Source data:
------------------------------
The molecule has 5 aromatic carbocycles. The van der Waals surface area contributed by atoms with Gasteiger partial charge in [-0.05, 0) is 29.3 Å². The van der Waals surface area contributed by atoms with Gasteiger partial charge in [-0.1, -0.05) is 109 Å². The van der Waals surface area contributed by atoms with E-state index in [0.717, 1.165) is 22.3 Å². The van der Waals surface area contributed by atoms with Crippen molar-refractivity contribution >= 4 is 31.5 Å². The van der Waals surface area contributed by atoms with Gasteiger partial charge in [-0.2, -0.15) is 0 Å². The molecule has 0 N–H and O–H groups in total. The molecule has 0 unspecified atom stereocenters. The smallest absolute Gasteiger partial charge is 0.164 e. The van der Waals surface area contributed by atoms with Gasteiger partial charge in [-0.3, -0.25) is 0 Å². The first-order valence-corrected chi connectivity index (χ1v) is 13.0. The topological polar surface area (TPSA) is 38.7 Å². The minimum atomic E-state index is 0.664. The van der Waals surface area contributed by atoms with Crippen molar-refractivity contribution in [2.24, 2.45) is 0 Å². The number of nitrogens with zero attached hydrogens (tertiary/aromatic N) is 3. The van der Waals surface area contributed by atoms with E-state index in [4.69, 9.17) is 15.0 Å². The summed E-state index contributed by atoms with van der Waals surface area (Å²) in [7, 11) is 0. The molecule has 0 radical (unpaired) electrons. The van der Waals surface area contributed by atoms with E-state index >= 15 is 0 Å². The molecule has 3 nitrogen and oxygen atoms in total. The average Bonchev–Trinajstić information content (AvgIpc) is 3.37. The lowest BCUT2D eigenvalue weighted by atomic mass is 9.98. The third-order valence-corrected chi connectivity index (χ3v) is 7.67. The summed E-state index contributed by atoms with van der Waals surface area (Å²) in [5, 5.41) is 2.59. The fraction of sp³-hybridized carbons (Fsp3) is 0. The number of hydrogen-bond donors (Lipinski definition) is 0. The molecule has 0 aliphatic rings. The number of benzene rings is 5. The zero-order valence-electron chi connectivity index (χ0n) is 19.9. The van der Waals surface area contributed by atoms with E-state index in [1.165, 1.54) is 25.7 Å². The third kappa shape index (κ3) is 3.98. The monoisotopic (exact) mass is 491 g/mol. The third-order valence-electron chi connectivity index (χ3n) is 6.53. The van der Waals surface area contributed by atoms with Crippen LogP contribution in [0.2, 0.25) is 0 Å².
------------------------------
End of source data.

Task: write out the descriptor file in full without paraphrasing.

The molecule has 5 aromatic carbocycles. The van der Waals surface area contributed by atoms with Gasteiger partial charge in [-0.05, 0) is 29.3 Å². The van der Waals surface area contributed by atoms with Gasteiger partial charge in [-0.1, -0.05) is 109 Å². The van der Waals surface area contributed by atoms with E-state index in [0.717, 1.165) is 22.3 Å². The van der Waals surface area contributed by atoms with Crippen molar-refractivity contribution >= 4 is 31.5 Å². The van der Waals surface area contributed by atoms with Gasteiger partial charge in [-0.2, -0.15) is 0 Å². The molecule has 0 N–H and O–H groups in total. The molecule has 0 unspecified atom stereocenters. The smallest absolute Gasteiger partial charge is 0.164 e. The van der Waals surface area contributed by atoms with Gasteiger partial charge in [-0.3, -0.25) is 0 Å². The first-order valence-corrected chi connectivity index (χ1v) is 13.0. The topological polar surface area (TPSA) is 38.7 Å². The minimum atomic E-state index is 0.664. The van der Waals surface area contributed by atoms with Crippen molar-refractivity contribution in [2.24, 2.45) is 0 Å². The number of nitrogens with zero attached hydrogens (tertiary/aromatic N) is 3. The van der Waals surface area contributed by atoms with E-state index in [4.69, 9.17) is 15.0 Å². The summed E-state index contributed by atoms with van der Waals surface area (Å²) in [7, 11) is 0. The molecule has 0 radical (unpaired) electrons. The van der Waals surface area contributed by atoms with E-state index >= 15 is 0 Å². The molecule has 3 nitrogen and oxygen atoms in total. The average Bonchev–Trinajstić information content (AvgIpc) is 3.37. The lowest BCUT2D eigenvalue weighted by atomic mass is 9.98. The third-order valence-corrected chi connectivity index (χ3v) is 7.67. The summed E-state index contributed by atoms with van der Waals surface area (Å²) in [5, 5.41) is 2.59. The fraction of sp³-hybridized carbons (Fsp3) is 0. The number of hydrogen-bond donors (Lipinski definition) is 0. The molecule has 0 aliphatic rings. The number of benzene rings is 5. The zero-order valence-electron chi connectivity index (χ0n) is 19.9. The van der Waals surface area contributed by atoms with E-state index in [1.165, 1.54) is 25.7 Å². The third kappa shape index (κ3) is 3.98. The monoisotopic (exact) mass is 491 g/mol. The third-order valence-electron chi connectivity index (χ3n) is 6.53. The van der Waals surface area contributed by atoms with Crippen LogP contribution in [0.2, 0.25) is 0 Å².